FCC Seeks Comment on Rural Telehealth Initiative

The Federal Communications Commission (“FCC” or the “Commission”) has adopted a Notice of Inquiry (“NOI“) seeking comments on its proposal to create a “Connected Care Pilot Program,” a Universal Service Fund (“USF”) program to promote the use of telehealth services among low-income consumers, particularly veterans and those in rural parts of the United States.  Broadband-enabled telehealth services have the potential to shift the availability of critical health care services away from strictly brick-and-mortar health care facilities and towards accessible health care from anywhere.  However, the lack of access to affordable broadband creates a barrier for low-income consumers, particularly those from rural areas.  Therefore, the Commission proposes this experimental program to enhance digital access with the goal of breaking down those barriers and allowing all Americans to maximize on the benefits of telehealth services, such as improving health outcomes and reducing health care costs.  In this NOI, the Commission seeks comment on how to reach its goals of improving health outcomes through broadband access, supporting the connected care trend, reducing the costs of healthcare for all participants, increasing deployment in unserved/underserved areas, and increasing adoption of broadband in low-income households.

In its NOI, the Commission proposes directing USAC to devote $100 million to funding the pilot projects of up to 20 health care providers that serve primarily low-income populations.  These pilot projects would run for a period of two or three years, not including additional six-month ramp-up and wind-down periods.  The health care providers would be required to partner with at least one facilities-based broadband service provider.  Each pilot project could receive up to $5 million in funding to support connectivity to low-income patients and increased capabilities for the health care provider.  The Commission seeks comment on whether this budget and duration is sufficient to analyze the effectiveness of using USF support to promote connected care services amongst low-income consumers.  Furthermore, the Commission asks for comment on what the most effective and efficient method for distributing the funding would be: directly to the participating health care providers or to the partnering broadband service providers?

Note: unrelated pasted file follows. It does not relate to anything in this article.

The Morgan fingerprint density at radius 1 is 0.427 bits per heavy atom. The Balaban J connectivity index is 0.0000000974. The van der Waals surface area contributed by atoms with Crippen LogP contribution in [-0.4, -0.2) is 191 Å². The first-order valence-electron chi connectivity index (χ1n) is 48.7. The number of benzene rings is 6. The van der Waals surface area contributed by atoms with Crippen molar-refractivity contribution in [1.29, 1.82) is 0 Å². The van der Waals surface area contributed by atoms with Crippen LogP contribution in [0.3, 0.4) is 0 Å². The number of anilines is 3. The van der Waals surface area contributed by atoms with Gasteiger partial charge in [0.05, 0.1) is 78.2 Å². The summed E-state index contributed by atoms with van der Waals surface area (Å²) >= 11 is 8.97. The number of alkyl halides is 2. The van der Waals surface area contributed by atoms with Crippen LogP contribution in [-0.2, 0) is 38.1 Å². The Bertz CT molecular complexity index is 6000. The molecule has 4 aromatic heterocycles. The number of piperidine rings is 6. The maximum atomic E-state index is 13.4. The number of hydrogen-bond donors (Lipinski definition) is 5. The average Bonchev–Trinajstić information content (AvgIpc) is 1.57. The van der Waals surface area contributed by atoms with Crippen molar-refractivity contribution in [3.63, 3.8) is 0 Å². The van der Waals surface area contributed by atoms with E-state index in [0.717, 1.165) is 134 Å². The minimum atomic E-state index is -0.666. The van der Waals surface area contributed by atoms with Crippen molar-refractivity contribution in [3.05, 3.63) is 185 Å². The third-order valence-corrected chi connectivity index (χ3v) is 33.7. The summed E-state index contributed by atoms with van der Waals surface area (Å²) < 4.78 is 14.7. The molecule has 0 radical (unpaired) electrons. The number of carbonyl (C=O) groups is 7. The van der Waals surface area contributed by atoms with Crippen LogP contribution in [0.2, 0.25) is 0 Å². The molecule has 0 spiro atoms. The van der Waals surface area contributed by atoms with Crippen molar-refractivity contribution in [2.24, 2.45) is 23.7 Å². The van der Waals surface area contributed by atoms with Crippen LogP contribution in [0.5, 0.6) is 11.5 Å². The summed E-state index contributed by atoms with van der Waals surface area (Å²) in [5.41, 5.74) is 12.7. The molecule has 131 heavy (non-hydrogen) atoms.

In addition, with regard to broadband providers, the Commission seeks comment on the type of broadband services and other communications services and equipment that should be supported under the program and on whether it should prioritize applications in which partners either contribute the end-user equipment or that propose new facilities-based deployments to promote deployment to these communities that lack high-speed broadband access.  As it has done with the Lifeline program, the Commission considers requiring broadband service providers to be facilities-based eligible telecommunications carriers in order to be eligible to participate in the pilot program to increase broadband deployment and seeks comment on this proposal.  The Commission further requests input on which parties should be responsible for reporting requirements: the health care providers or the broadband service provider partners?

Interested parties may file comments on or before September 10, 2018 and reply comments on or before October 10, 2018.

If you have any questions, or would like assistance with this process, please contact Dee Herman at dee@hermanwhiteaker.com, Clare Liedquist at cliedquist@hermanwhiteaker.com or Molly O’Conor at moconor@hermanwhiteaker.com.